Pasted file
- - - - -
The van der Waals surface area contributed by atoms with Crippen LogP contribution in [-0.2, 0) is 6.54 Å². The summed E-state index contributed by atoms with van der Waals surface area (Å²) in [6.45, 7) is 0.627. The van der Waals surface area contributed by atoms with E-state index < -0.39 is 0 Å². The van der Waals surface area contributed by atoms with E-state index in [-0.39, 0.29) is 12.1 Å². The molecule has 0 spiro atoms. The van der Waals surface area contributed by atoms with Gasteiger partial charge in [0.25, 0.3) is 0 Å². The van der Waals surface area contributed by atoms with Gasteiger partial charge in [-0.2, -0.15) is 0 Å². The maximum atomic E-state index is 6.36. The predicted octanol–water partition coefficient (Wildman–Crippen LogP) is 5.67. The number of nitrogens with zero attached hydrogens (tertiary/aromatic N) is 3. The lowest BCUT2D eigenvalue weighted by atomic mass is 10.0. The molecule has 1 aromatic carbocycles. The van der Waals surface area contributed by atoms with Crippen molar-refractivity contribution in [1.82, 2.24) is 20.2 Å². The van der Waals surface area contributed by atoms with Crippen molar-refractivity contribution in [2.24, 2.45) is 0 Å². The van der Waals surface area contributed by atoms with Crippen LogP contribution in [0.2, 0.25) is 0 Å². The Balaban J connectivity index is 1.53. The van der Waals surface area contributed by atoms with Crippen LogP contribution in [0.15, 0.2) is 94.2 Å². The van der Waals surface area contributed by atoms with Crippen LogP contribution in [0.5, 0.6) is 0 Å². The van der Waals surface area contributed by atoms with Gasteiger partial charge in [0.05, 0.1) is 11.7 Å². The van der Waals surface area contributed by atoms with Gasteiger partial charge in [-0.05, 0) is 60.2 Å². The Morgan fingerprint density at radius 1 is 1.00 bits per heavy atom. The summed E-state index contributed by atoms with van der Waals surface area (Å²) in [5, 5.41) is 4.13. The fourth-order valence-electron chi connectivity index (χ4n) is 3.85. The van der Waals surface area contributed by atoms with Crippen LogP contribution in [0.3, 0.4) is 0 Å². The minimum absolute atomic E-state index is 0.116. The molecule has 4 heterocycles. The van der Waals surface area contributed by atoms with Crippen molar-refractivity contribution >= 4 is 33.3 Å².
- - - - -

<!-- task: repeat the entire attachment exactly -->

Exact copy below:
The van der Waals surface area contributed by atoms with Crippen LogP contribution in [-0.2, 0) is 6.54 Å². The summed E-state index contributed by atoms with van der Waals surface area (Å²) in [6.45, 7) is 0.627. The van der Waals surface area contributed by atoms with E-state index < -0.39 is 0 Å². The van der Waals surface area contributed by atoms with E-state index in [-0.39, 0.29) is 12.1 Å². The molecule has 0 spiro atoms. The van der Waals surface area contributed by atoms with Gasteiger partial charge in [0.25, 0.3) is 0 Å². The van der Waals surface area contributed by atoms with Gasteiger partial charge in [-0.2, -0.15) is 0 Å². The maximum atomic E-state index is 6.36. The predicted octanol–water partition coefficient (Wildman–Crippen LogP) is 5.67. The number of nitrogens with zero attached hydrogens (tertiary/aromatic N) is 3. The lowest BCUT2D eigenvalue weighted by atomic mass is 10.0. The molecule has 1 aromatic carbocycles. The van der Waals surface area contributed by atoms with Crippen molar-refractivity contribution in [1.82, 2.24) is 20.2 Å². The van der Waals surface area contributed by atoms with Crippen molar-refractivity contribution in [2.24, 2.45) is 0 Å². The van der Waals surface area contributed by atoms with Crippen LogP contribution in [0.2, 0.25) is 0 Å². The Balaban J connectivity index is 1.53. The van der Waals surface area contributed by atoms with Crippen LogP contribution in [0.15, 0.2) is 94.2 Å². The van der Waals surface area contributed by atoms with Crippen LogP contribution in [0.5, 0.6) is 0 Å². The van der Waals surface area contributed by atoms with Gasteiger partial charge in [0.05, 0.1) is 11.7 Å². The van der Waals surface area contributed by atoms with Gasteiger partial charge in [-0.05, 0) is 60.2 Å². The Morgan fingerprint density at radius 1 is 1.00 bits per heavy atom. The summed E-state index contributed by atoms with van der Waals surface area (Å²) in [5, 5.41) is 4.13. The fourth-order valence-electron chi connectivity index (χ4n) is 3.85. The van der Waals surface area contributed by atoms with Crippen LogP contribution in [0.3, 0.4) is 0 Å². The minimum absolute atomic E-state index is 0.116. The molecule has 4 heterocycles. The van der Waals surface area contributed by atoms with Crippen molar-refractivity contribution >= 4 is 33.3 Å².